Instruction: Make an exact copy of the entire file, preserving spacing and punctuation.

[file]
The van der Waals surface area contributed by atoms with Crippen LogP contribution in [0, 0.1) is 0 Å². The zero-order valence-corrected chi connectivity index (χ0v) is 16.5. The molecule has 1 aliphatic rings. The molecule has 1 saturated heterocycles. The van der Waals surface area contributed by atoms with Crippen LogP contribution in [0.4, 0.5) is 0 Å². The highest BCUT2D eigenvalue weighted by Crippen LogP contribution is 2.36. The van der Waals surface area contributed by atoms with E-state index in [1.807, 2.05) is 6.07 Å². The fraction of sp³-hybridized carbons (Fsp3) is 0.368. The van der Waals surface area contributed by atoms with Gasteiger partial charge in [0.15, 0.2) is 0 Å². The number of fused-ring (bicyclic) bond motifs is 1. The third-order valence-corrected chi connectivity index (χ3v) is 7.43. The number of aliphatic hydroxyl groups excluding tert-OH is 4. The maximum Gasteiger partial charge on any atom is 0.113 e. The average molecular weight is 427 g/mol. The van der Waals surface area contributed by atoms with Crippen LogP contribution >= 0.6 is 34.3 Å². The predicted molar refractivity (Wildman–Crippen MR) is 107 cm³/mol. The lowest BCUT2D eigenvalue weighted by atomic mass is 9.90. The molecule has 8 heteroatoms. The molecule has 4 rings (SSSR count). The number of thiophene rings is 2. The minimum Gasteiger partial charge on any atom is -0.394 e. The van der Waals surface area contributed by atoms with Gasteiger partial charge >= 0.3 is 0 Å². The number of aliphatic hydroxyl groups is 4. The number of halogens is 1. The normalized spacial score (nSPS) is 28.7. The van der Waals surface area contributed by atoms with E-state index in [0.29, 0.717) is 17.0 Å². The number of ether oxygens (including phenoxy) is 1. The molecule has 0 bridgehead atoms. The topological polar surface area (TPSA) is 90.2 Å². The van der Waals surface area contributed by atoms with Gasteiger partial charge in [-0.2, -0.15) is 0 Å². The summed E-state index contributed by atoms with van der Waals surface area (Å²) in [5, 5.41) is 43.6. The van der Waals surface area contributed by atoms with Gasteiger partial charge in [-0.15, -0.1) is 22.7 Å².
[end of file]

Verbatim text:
The van der Waals surface area contributed by atoms with Crippen LogP contribution in [0, 0.1) is 0 Å². The zero-order valence-corrected chi connectivity index (χ0v) is 16.5. The molecule has 1 aliphatic rings. The molecule has 1 saturated heterocycles. The van der Waals surface area contributed by atoms with Crippen LogP contribution in [0.4, 0.5) is 0 Å². The highest BCUT2D eigenvalue weighted by Crippen LogP contribution is 2.36. The van der Waals surface area contributed by atoms with E-state index in [1.807, 2.05) is 6.07 Å². The fraction of sp³-hybridized carbons (Fsp3) is 0.368. The van der Waals surface area contributed by atoms with Gasteiger partial charge in [0.15, 0.2) is 0 Å². The number of fused-ring (bicyclic) bond motifs is 1. The third-order valence-corrected chi connectivity index (χ3v) is 7.43. The number of aliphatic hydroxyl groups excluding tert-OH is 4. The maximum Gasteiger partial charge on any atom is 0.113 e. The average molecular weight is 427 g/mol. The van der Waals surface area contributed by atoms with Crippen LogP contribution >= 0.6 is 34.3 Å². The predicted molar refractivity (Wildman–Crippen MR) is 107 cm³/mol. The lowest BCUT2D eigenvalue weighted by atomic mass is 9.90. The molecule has 8 heteroatoms. The molecule has 4 rings (SSSR count). The number of thiophene rings is 2. The minimum Gasteiger partial charge on any atom is -0.394 e. The van der Waals surface area contributed by atoms with Gasteiger partial charge >= 0.3 is 0 Å². The number of aliphatic hydroxyl groups is 4. The number of halogens is 1. The normalized spacial score (nSPS) is 28.7. The van der Waals surface area contributed by atoms with E-state index in [0.29, 0.717) is 17.0 Å². The number of ether oxygens (including phenoxy) is 1. The molecule has 0 bridgehead atoms. The topological polar surface area (TPSA) is 90.2 Å². The van der Waals surface area contributed by atoms with Gasteiger partial charge in [-0.2, -0.15) is 0 Å². The summed E-state index contributed by atoms with van der Waals surface area (Å²) in [5, 5.41) is 43.6. The van der Waals surface area contributed by atoms with Gasteiger partial charge in [-0.15, -0.1) is 22.7 Å².